Recent finishing touches include a pair of Cobra RSR bucket seats, and a cool two-piece rear window from Plastics 4 Performance, with a frame around the edge in 5mm Perspex and a 3mm centre. “They’d not done one before like that but I’m sure they will now people have seen it,” says Jim. “It gives you full access to the engine from the back, and whereas some people bolt them around the frame, I think it looks better finished with the rubber seal.”
So, what’s next? Sell this and build another? “No I’ve become quite attached to this one now I’ve rebuilt it twice!” he jokes. Somehow, we’re not at all surprised!
K20A2 Honda VTEC from EP3 Civic Type-R, 1998cc, double overhead cam, Eaton M90 supercharger from Jaguar XJR, running 0.7 bar boost pressure, modified Jaguar XJR chargecooler, Simpson stainless steel exhaust manifold, ITB carbon-fibre intake, Tial 50mm bypass valve, DTA S80 ECU, Honda Civic Type-R six-speed gearbox (1st and 2nd blanked off), Quaife LSD, Stage 2 competition clutch.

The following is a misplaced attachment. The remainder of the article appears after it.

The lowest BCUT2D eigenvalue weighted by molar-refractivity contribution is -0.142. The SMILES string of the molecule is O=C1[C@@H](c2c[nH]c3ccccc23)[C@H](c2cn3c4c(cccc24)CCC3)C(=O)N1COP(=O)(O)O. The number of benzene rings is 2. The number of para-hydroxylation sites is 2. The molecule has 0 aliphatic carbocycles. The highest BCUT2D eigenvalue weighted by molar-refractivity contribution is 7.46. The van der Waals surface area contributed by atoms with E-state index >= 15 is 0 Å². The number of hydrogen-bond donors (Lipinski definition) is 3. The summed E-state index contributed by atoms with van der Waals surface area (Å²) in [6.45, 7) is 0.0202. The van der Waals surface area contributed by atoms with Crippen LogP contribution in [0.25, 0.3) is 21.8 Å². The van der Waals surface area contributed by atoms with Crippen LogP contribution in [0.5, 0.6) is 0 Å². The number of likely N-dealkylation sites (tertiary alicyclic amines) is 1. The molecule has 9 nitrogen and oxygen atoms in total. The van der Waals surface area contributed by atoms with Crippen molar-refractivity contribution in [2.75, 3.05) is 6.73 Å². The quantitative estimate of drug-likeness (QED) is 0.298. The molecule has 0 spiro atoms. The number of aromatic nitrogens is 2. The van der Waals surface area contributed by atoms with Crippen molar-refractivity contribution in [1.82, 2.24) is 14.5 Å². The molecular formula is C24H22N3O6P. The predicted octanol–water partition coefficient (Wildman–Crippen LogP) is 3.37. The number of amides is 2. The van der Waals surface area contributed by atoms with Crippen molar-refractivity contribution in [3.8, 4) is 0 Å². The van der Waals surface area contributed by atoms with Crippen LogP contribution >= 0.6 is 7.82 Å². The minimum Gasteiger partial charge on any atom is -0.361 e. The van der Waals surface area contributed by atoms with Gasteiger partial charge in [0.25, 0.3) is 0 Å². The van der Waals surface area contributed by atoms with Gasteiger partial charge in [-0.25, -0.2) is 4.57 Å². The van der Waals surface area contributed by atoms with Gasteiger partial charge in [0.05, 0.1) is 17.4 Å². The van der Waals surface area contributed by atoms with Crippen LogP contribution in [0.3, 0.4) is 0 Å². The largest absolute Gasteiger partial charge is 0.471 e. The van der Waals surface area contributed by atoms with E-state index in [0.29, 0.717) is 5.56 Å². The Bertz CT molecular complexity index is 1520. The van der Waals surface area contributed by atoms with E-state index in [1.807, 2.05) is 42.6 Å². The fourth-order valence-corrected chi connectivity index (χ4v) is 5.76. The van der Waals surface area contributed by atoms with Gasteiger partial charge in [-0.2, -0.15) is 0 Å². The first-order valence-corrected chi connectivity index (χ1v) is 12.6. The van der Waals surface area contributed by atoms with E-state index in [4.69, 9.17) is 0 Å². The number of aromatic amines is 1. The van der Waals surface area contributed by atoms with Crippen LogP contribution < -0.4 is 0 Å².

7×13-inch Image wheels, Yokohama 175/50×13 A539 tyres, Wilwood big brake kit (front), Ford Sierra calipers and Mazda MX5 discs (rear), servo-assisted, stainless steel braided lines.
Fully rebuilt (twice) with new front end, door skins, rear quarter panels and rear valance. Heated front windscreen, Polycarbonate side windows, two-piece rear screen, Z-Cars arch extensions, minimal chromework, standard black grille, Rover Stone Grey metallic and
Fibreglass dashboard, Digidash display, Cobra RSR eyelet bucket seats, four-point TRS harnesses, vertical bulkhead and smoked Lexan glass, carbon-fibre door cards, wood-rim steering wheel, DSN Classics billet alloy handles and throttle pedal.